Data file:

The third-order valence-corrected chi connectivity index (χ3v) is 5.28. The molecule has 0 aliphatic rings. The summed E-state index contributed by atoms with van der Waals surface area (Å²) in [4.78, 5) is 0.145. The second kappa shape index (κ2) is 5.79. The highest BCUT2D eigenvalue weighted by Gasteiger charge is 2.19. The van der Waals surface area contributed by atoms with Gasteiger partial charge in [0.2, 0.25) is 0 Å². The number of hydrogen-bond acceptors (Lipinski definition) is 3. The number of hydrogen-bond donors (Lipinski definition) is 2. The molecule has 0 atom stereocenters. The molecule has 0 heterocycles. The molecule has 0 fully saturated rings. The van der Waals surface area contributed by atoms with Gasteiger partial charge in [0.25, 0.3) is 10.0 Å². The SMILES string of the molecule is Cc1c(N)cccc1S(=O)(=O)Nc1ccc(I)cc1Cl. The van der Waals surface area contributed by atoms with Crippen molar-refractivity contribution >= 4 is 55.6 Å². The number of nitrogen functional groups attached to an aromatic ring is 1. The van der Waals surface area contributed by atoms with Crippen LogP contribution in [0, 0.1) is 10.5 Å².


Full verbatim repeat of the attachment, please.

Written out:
The third-order valence-corrected chi connectivity index (χ3v) is 5.28. The molecule has 0 aliphatic rings. The summed E-state index contributed by atoms with van der Waals surface area (Å²) in [4.78, 5) is 0.145. The second kappa shape index (κ2) is 5.79. The highest BCUT2D eigenvalue weighted by Gasteiger charge is 2.19. The van der Waals surface area contributed by atoms with Gasteiger partial charge in [0.2, 0.25) is 0 Å². The number of hydrogen-bond acceptors (Lipinski definition) is 3. The number of hydrogen-bond donors (Lipinski definition) is 2. The molecule has 0 atom stereocenters. The molecule has 0 heterocycles. The molecule has 0 fully saturated rings. The van der Waals surface area contributed by atoms with Gasteiger partial charge in [0.25, 0.3) is 10.0 Å². The SMILES string of the molecule is Cc1c(N)cccc1S(=O)(=O)Nc1ccc(I)cc1Cl. The van der Waals surface area contributed by atoms with Crippen molar-refractivity contribution >= 4 is 55.6 Å². The number of nitrogen functional groups attached to an aromatic ring is 1. The van der Waals surface area contributed by atoms with Crippen LogP contribution in [0, 0.1) is 10.5 Å².